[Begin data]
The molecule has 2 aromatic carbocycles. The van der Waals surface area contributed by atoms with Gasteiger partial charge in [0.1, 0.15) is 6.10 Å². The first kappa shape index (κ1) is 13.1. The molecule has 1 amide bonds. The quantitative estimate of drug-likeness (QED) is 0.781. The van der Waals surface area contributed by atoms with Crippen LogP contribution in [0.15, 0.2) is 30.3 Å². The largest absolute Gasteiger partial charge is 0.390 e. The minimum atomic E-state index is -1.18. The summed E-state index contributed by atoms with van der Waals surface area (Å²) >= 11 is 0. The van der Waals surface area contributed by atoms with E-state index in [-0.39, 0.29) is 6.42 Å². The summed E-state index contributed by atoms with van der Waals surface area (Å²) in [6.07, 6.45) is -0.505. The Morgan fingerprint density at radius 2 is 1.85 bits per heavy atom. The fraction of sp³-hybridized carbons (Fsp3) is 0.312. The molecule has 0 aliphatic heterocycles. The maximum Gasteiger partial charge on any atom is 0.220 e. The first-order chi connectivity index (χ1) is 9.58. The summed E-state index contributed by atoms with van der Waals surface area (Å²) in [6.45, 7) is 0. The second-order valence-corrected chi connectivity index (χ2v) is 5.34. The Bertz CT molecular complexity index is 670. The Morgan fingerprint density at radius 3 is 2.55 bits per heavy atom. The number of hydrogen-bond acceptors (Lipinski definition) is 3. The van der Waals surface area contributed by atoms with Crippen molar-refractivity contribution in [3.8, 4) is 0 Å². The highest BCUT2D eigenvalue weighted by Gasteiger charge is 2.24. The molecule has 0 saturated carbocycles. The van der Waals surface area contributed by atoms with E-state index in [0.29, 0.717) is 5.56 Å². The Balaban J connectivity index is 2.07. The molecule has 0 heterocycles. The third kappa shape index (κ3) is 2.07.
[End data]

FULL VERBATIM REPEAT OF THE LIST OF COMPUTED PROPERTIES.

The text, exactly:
The molecule has 2 aromatic carbocycles. The van der Waals surface area contributed by atoms with Gasteiger partial charge in [0.1, 0.15) is 6.10 Å². The first kappa shape index (κ1) is 13.1. The molecule has 1 amide bonds. The quantitative estimate of drug-likeness (QED) is 0.781. The van der Waals surface area contributed by atoms with Crippen LogP contribution in [0.15, 0.2) is 30.3 Å². The largest absolute Gasteiger partial charge is 0.390 e. The minimum atomic E-state index is -1.18. The summed E-state index contributed by atoms with van der Waals surface area (Å²) >= 11 is 0. The van der Waals surface area contributed by atoms with E-state index in [-0.39, 0.29) is 6.42 Å². The summed E-state index contributed by atoms with van der Waals surface area (Å²) in [6.07, 6.45) is -0.505. The Morgan fingerprint density at radius 2 is 1.85 bits per heavy atom. The fraction of sp³-hybridized carbons (Fsp3) is 0.312. The molecule has 0 aliphatic heterocycles. The maximum Gasteiger partial charge on any atom is 0.220 e. The first-order chi connectivity index (χ1) is 9.58. The summed E-state index contributed by atoms with van der Waals surface area (Å²) in [6.45, 7) is 0. The second-order valence-corrected chi connectivity index (χ2v) is 5.34. The Bertz CT molecular complexity index is 670. The Morgan fingerprint density at radius 3 is 2.55 bits per heavy atom. The number of hydrogen-bond acceptors (Lipinski definition) is 3. The van der Waals surface area contributed by atoms with Crippen molar-refractivity contribution in [3.8, 4) is 0 Å². The highest BCUT2D eigenvalue weighted by Gasteiger charge is 2.24. The molecule has 0 saturated carbocycles. The van der Waals surface area contributed by atoms with E-state index in [0.29, 0.717) is 5.56 Å². The Balaban J connectivity index is 2.07. The molecule has 0 heterocycles. The third kappa shape index (κ3) is 2.07.